9 Two are better than one, because they have a good return for their work: 10 If one falls down, his friend can help him up. But pity the man who falls and has no one to help him up! (Ecclesiastes 4:9-10 NIV)
It was early on Sunday morning. 4:30 am when the alarm went off at my house. When I got downtown, a little before 6 am, there were people EVERYWHERE! Smiles were blooming like flowers in the Spring. Hugs were being handed out like a politician running for office. As we all stood at the starting line you could literally feel the electricity and enthusiasm. It was so much fun!
As the Oklahoma City Memorial Marathon started the chatter between friends was constant, but it didn’t take too long before men and women, boys and girls of all ages, locked in and focused on the task at hand. The “work” had begun. For some it happened earlier than expected, for others it came later, but for most everyone, at some point in the race a monkey jumped on their back and they wondered if they would even finish. Thoughts of stopping came in waves. Aches and pains emerged with every step. What do you do when the finish line seems like it is a thousand miles away and your stride has dwindled to mere inches?
Solomon wrote, “Two are better than one, because they have a good return for their work. If one falls down, his friend can help him up. But pity the man who falls and has no one to help him up!” I saw a couple of people who literally fell along the route, but I saw hundreds, if not thousands, whose confidence fell with a thud somewhere along that long road. I was listening in as I ran. Self-designated Cheerleaders were lining the road yelling, “Great job runners! You can do it!” Buddies, who were struggling right alongside of their friend, mustered encouragement time and time again: “Come on. We can make it to the next water station. You’re doing great! Don’t stop! Keep moving!”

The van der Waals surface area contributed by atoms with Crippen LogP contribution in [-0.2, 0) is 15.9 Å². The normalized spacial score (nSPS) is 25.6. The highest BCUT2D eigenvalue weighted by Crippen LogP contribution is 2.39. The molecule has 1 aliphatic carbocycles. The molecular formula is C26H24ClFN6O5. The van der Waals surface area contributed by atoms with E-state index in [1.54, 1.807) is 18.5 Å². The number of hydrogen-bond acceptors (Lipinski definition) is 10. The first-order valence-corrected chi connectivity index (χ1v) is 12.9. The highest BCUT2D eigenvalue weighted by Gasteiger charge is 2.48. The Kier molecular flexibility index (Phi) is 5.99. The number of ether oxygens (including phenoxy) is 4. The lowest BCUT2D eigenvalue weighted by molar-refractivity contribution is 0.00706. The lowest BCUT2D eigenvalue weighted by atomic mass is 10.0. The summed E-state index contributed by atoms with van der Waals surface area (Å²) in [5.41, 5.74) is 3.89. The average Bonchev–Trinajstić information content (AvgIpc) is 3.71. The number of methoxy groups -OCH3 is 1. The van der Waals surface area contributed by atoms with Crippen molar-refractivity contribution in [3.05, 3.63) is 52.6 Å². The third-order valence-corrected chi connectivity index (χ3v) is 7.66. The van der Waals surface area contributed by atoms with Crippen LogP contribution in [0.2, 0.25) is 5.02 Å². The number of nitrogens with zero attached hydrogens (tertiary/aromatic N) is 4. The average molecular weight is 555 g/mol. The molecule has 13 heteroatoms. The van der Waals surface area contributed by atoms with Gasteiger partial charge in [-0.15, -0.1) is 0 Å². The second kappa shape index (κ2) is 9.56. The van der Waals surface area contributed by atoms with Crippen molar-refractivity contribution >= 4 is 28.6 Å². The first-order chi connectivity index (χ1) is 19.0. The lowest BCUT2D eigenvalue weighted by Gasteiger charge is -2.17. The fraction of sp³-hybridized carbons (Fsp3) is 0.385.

As I ran on Sunday morning and thought about all of the affirmation and encouragement that was being shared by so many people I thought about the life that we would all go back to once the race was over. Everyday life is so much tougher than any run I’ve ever ran! The problems are persistent. The trials are a trail that seems to never end. It’s not perspiration, but tears that drench our faces. We need encouragement. As we go through grueling stretches of life we desperately need folks to come alongside of us and say, “You can make it! I’m right beside you!” I want to be a cheerleader for someone today. I want to be that one Solomon wrote about who is there to pick up a brother or sister when they fall. It’s time to lace ’em up and head out the door. Use me Lord!